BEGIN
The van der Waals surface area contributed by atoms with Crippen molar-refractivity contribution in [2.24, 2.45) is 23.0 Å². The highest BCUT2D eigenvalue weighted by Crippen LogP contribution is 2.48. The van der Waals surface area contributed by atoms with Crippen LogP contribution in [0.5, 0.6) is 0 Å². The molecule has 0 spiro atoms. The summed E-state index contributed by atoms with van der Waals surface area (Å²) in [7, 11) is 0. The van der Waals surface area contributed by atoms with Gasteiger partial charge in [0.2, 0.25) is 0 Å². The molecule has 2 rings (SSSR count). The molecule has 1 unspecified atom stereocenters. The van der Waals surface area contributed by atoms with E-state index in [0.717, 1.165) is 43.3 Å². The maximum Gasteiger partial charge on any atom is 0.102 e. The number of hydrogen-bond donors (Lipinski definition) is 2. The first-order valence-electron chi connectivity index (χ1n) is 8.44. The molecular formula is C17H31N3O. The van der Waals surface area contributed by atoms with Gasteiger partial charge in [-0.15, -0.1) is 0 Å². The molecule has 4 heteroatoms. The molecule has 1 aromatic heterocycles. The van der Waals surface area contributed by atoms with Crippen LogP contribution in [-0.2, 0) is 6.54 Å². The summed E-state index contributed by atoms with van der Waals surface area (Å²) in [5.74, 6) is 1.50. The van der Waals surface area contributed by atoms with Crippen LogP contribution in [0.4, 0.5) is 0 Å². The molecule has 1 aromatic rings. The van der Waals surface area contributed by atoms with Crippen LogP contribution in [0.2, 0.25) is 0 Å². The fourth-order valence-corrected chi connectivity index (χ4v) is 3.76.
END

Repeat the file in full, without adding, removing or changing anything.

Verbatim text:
The van der Waals surface area contributed by atoms with Crippen molar-refractivity contribution in [2.24, 2.45) is 23.0 Å². The highest BCUT2D eigenvalue weighted by Crippen LogP contribution is 2.48. The van der Waals surface area contributed by atoms with Crippen LogP contribution in [0.5, 0.6) is 0 Å². The molecule has 0 spiro atoms. The summed E-state index contributed by atoms with van der Waals surface area (Å²) in [7, 11) is 0. The van der Waals surface area contributed by atoms with Gasteiger partial charge in [0.2, 0.25) is 0 Å². The molecule has 2 rings (SSSR count). The molecule has 1 unspecified atom stereocenters. The van der Waals surface area contributed by atoms with E-state index in [0.717, 1.165) is 43.3 Å². The maximum Gasteiger partial charge on any atom is 0.102 e. The number of hydrogen-bond donors (Lipinski definition) is 2. The first-order valence-electron chi connectivity index (χ1n) is 8.44. The molecular formula is C17H31N3O. The van der Waals surface area contributed by atoms with Gasteiger partial charge in [-0.15, -0.1) is 0 Å². The molecule has 4 heteroatoms. The molecule has 1 aromatic heterocycles. The van der Waals surface area contributed by atoms with Crippen LogP contribution in [-0.2, 0) is 6.54 Å². The summed E-state index contributed by atoms with van der Waals surface area (Å²) in [5.74, 6) is 1.50. The van der Waals surface area contributed by atoms with Crippen LogP contribution in [0.4, 0.5) is 0 Å². The molecule has 1 aromatic rings. The van der Waals surface area contributed by atoms with Crippen LogP contribution in [0.2, 0.25) is 0 Å². The fourth-order valence-corrected chi connectivity index (χ4v) is 3.76.